Andrew J. Malanga, Hong Kong, 2014
Reducing project scope to accelerate a project.
Project scope is very important and defines the end result or mission of the project. Project scope is developed under the direction of the project manager and the customer and is a map of sorts used by the project owner and participants for project planning and to measure project success. [pullquote]Changing the project scope is risky because doing so often results in a reduction in project functionality. [/pullquote] Changing the project scope is risky because doing so often results in a reduction in project functionality. Although reducing or changing project scope may seem an attractive remedy to meet unreasonable deadlines or reduce costs, the risks to the ultimate project end state is significant. Some ways to mitigate these disadvantages of reducing product scope all revolve around insuring that the customer get the product expected. If you can reduce the scope of a project without reducing either its functionality or value, then you have most likely made you scope more practical and reasonable and will get the customer what the customer expects. Otherwise, it is important to communicate changes with the customer because it may be that the customer is willing to compromise some functionality for a savings in either time or costs.
Reducing the project duration increases the risk of being late.
This seems counter-intuitive but it is easily explained how this situation occurs. The risk of being late in a project in which you “crash” the duration increases as the “sensitivity” of the project network increases. This “sensitivity” is related to the number of critical or near-critical paths within the project network. This is important because critical or near-critical paths have little or no slack and if delayed, then delay the entire project. If there are 20 separate activity paths in a project network and 3 are critical then the risk of a project delay is less than if that same project had 15 critical paths. The latter poses 12 more opportunities for a project delay. So when you reduce project time by reducing the durations of specific activity paths, they then become near-critical or critical paths. This reduces overall scheduling flexibility and increases the risk that the project will be late.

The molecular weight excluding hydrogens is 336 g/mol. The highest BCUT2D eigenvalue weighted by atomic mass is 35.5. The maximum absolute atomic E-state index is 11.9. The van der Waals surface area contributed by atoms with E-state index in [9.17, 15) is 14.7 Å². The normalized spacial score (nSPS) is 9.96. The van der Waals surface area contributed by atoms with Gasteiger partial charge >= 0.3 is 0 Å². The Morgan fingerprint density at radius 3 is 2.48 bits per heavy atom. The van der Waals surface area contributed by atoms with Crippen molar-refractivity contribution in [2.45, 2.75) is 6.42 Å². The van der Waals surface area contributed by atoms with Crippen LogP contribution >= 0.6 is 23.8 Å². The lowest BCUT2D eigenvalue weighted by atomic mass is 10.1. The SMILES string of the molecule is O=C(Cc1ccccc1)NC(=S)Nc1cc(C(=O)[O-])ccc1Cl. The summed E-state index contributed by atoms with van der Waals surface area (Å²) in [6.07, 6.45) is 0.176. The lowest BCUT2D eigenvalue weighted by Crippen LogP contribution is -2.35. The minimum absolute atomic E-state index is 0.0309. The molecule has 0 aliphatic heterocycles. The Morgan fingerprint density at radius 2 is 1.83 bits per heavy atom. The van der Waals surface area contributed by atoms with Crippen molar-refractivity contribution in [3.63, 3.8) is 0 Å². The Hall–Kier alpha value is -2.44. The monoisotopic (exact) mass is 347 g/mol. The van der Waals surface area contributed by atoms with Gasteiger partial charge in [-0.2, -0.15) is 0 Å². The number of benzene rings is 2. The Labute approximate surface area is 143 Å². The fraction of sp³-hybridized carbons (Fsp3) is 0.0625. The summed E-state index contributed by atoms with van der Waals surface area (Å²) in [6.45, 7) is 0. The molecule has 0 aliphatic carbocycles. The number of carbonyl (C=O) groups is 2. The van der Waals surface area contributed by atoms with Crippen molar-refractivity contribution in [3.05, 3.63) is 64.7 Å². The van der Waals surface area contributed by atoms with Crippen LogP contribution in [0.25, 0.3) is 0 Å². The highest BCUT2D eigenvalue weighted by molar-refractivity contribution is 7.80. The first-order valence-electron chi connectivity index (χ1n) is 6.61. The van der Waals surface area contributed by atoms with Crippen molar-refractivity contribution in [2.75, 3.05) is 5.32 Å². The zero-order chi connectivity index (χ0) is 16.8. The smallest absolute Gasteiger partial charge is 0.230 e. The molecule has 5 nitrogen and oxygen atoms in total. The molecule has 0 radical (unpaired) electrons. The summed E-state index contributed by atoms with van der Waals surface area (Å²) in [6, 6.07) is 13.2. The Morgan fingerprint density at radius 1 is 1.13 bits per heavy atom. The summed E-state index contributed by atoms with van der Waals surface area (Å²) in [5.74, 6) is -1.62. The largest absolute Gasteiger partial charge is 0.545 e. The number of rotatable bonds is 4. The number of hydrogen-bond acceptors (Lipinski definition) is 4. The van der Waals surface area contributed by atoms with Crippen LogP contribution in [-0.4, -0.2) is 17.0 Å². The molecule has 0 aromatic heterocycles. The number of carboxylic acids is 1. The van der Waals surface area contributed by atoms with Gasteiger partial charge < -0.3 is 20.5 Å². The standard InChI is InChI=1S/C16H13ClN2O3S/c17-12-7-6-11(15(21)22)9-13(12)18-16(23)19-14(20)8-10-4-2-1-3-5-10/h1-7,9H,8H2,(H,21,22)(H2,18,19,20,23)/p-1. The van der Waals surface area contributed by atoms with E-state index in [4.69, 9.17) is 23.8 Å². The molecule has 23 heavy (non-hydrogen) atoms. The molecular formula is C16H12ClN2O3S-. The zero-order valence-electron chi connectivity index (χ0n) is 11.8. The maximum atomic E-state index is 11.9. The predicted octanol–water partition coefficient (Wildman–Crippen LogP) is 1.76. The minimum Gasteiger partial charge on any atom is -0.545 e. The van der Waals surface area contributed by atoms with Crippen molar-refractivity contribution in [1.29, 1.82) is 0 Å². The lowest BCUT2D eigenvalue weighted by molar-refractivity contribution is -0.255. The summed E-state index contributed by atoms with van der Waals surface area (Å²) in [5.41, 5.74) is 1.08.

Project Cost-Duration calculations and determining which activities to shorten
Using a project cost-duration graph is a way to determine how the cost and duration trade-off can reveal the optimal cost-time schedule for a project. Central to this technique is understanding that project managers must seek critical activities that can be shortened but with the smallest increase in associated cost per unit [pullquote] project managers must seek critical activities that can be shortened but with the smallest increase in associated cost per unit [/pullquote] of time. The network diagram below is a simplified example. Here we are calculating direct and indirect costs for the project with a specified number, six, activities (A – G) required to complete the project with associated time units (duration) per activity. The indirect cost for each project duration is $400 (19 time units), $350, (18), $300 (17), and $250 (16). The maximum time reduction for any activity is the difference between the normal time and the crash time. Let’s say activity A has a crash time of 2 units at $70 but with a normal time of 3 units at $50. The maximum time reduction for activity A is, therefore, 2 units. The corresponding crash costs represents a slope.
Slope=(crash cost -normal cost )/(normal time-crash time) = ($70-$50 )/(3-2)= $20 per period reduced.
In the sample graph and network diagrams above the critical path is represented by the red arrows. You can see in the second box with time “18” that the critical path is A, B, E, G and it is not possible to shorten act G, therefore, act A is circled because it has the least cost, an x has been placed in the duration for Act A to indicate it can be reduced no further. Similarly, in the third box with time “17”, there are 3 critical paths and Act E is circled because it can be reduce by one unit of duration. In the end 17 time units and $840 is the optimum cost-time project duration because, as illustrated by the graph above, any movement away from 17 time units represents an increase in project costs.